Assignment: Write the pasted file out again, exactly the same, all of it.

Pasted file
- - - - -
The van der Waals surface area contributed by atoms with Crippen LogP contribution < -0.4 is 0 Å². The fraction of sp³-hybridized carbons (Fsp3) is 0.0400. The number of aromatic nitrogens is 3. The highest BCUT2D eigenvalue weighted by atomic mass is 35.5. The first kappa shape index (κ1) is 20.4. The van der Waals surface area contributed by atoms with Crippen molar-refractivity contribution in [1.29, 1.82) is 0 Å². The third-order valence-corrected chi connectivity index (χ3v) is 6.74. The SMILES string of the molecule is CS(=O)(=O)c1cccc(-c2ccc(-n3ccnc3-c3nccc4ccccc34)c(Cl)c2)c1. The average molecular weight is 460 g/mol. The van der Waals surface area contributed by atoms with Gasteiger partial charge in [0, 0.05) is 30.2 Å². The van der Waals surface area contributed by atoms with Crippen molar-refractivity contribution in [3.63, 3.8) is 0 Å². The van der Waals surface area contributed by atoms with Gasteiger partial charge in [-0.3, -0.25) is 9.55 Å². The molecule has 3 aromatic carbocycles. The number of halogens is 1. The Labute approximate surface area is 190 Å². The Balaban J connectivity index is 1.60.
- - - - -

The van der Waals surface area contributed by atoms with Crippen LogP contribution < -0.4 is 0 Å². The fraction of sp³-hybridized carbons (Fsp3) is 0.0400. The number of aromatic nitrogens is 3. The highest BCUT2D eigenvalue weighted by atomic mass is 35.5. The first kappa shape index (κ1) is 20.4. The van der Waals surface area contributed by atoms with Crippen molar-refractivity contribution in [1.29, 1.82) is 0 Å². The third-order valence-corrected chi connectivity index (χ3v) is 6.74. The SMILES string of the molecule is CS(=O)(=O)c1cccc(-c2ccc(-n3ccnc3-c3nccc4ccccc34)c(Cl)c2)c1. The average molecular weight is 460 g/mol. The van der Waals surface area contributed by atoms with Gasteiger partial charge in [0, 0.05) is 30.2 Å². The van der Waals surface area contributed by atoms with Crippen molar-refractivity contribution in [3.63, 3.8) is 0 Å². The van der Waals surface area contributed by atoms with Gasteiger partial charge in [-0.3, -0.25) is 9.55 Å². The molecule has 3 aromatic carbocycles. The number of halogens is 1. The Labute approximate surface area is 190 Å². The Balaban J connectivity index is 1.60.